Analysis of pressure buildup or falloff data for a pressure maintenance project with a vertically fractured well in the middle of a five-spot pattern can yield different results depending on the operation of the offset wells during the pressure transient test. For a fieldwide situation in which the offset wells are left on during the pressure transient test, radial flow might be achieved, in which case the formation flow capacity calculated from the semilog plot should not be corrected. If radial flow is not achieved either due to interference from offset wells or the test not being run long enough, the data can be type curve matched to determine formation flow capacity.
Russell and Truitti and later Raghavan, et al. have shown that the formation flow capacity of a vertically fractured well in the center of a square closed system could not be calculated correctly by conventional semilog analysis of pressure buildup data. This is because if the fracture pressure buildup data. This is because if the fracture is long enough, boundary effects can be detected at the well and radial flow may not be achieved. Conventional semilog analysis assumes that radial flow is achieved. Instead, these authors proposed correction factors for the semilog-calculated formation flow capacity. Raghavan and Hadinoto found that a formation flow capacity correction factor was also required for pressure buildup or falloff data of a vertically fractured well in the center of a square constant pressure boundary system.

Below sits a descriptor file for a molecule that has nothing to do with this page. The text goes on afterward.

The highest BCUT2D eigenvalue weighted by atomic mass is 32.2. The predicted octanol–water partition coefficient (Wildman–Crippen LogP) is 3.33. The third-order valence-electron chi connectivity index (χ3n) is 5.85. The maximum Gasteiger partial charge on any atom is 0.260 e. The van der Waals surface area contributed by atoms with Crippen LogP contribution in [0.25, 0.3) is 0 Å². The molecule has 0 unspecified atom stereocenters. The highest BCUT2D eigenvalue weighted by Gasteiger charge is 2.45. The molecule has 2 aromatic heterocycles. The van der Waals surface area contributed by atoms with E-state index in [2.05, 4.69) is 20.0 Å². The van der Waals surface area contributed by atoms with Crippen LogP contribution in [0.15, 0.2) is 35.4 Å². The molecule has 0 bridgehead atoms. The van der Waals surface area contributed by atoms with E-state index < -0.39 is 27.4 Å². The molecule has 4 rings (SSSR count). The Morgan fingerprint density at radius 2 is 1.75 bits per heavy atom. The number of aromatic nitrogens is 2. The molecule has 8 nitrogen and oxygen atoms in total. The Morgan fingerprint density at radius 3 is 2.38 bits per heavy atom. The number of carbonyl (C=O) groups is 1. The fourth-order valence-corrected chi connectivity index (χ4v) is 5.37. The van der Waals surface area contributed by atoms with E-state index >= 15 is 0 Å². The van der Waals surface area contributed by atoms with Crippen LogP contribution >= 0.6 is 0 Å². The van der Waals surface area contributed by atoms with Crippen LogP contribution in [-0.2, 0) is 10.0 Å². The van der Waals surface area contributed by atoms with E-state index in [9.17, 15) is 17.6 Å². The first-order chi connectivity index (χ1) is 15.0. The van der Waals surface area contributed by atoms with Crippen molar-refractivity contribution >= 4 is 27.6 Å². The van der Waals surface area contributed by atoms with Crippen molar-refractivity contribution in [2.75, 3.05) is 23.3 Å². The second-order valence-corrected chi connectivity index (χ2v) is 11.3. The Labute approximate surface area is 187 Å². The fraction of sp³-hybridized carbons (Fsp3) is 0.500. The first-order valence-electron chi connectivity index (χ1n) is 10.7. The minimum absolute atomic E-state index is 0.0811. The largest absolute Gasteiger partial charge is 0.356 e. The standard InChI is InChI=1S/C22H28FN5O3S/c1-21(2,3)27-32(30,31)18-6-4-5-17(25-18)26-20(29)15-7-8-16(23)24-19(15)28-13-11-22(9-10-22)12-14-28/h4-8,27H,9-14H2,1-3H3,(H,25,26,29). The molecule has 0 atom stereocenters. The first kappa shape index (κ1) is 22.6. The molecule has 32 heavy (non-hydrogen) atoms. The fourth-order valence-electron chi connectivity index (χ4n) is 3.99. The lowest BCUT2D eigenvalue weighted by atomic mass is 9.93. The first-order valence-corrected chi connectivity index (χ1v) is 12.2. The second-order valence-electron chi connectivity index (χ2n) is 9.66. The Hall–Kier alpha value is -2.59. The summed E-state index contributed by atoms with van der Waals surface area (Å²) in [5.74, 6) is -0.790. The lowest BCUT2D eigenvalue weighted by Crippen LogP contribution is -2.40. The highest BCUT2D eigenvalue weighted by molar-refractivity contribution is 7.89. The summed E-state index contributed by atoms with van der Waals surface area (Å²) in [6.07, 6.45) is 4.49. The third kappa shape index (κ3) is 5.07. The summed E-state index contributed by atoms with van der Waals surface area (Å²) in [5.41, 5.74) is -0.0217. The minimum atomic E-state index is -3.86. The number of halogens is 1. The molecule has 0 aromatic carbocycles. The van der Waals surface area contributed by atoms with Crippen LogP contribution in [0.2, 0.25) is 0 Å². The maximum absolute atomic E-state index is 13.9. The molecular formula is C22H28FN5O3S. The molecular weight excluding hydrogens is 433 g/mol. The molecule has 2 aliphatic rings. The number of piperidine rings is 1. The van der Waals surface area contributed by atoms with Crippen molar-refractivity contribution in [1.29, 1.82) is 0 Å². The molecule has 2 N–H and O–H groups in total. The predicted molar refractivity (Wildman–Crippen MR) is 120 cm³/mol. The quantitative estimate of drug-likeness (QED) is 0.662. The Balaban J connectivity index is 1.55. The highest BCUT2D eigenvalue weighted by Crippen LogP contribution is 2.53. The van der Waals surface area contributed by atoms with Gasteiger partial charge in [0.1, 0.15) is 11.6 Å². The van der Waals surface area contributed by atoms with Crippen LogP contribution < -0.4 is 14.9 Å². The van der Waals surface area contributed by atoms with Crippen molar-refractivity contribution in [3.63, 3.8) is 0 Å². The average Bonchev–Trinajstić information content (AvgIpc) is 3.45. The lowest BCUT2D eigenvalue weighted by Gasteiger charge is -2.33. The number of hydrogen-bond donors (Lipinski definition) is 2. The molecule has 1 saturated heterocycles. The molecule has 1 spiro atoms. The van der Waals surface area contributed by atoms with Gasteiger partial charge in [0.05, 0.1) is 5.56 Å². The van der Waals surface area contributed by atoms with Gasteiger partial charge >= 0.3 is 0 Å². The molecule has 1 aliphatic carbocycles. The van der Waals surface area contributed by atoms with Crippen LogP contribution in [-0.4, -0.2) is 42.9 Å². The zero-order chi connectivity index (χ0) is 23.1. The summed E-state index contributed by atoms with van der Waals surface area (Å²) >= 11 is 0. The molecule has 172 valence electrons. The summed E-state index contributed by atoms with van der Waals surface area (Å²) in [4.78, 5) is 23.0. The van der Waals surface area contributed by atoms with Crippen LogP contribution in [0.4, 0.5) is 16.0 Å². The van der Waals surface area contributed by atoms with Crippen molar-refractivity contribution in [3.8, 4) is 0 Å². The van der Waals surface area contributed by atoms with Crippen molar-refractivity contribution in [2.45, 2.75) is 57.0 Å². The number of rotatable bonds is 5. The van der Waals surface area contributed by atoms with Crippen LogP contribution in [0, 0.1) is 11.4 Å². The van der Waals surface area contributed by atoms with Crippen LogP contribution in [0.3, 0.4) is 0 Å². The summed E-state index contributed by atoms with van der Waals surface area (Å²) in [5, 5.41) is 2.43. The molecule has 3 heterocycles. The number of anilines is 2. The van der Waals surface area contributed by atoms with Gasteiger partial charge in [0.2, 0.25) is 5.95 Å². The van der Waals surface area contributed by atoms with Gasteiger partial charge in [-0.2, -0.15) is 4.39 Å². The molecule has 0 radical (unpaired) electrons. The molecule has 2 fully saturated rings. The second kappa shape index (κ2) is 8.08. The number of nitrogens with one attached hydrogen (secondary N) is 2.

In this paper, the principle of superposition is applied to multiple well homogeneous reservoirs in which the well of interest is vertically fractured. The effect of the offset wells rather than a fixed boundary on shut-in pressure of the well of interest is examined.
Dimensionless Pressure for a Vertically Fractured Well
This memorandum considers only uniform-flux and infinite-conductivity fractures. Closed form analytical expressions for dimensionless pressure for drawdown at a single well in a homogeneous infinite reservoir exist for the two types of fractures: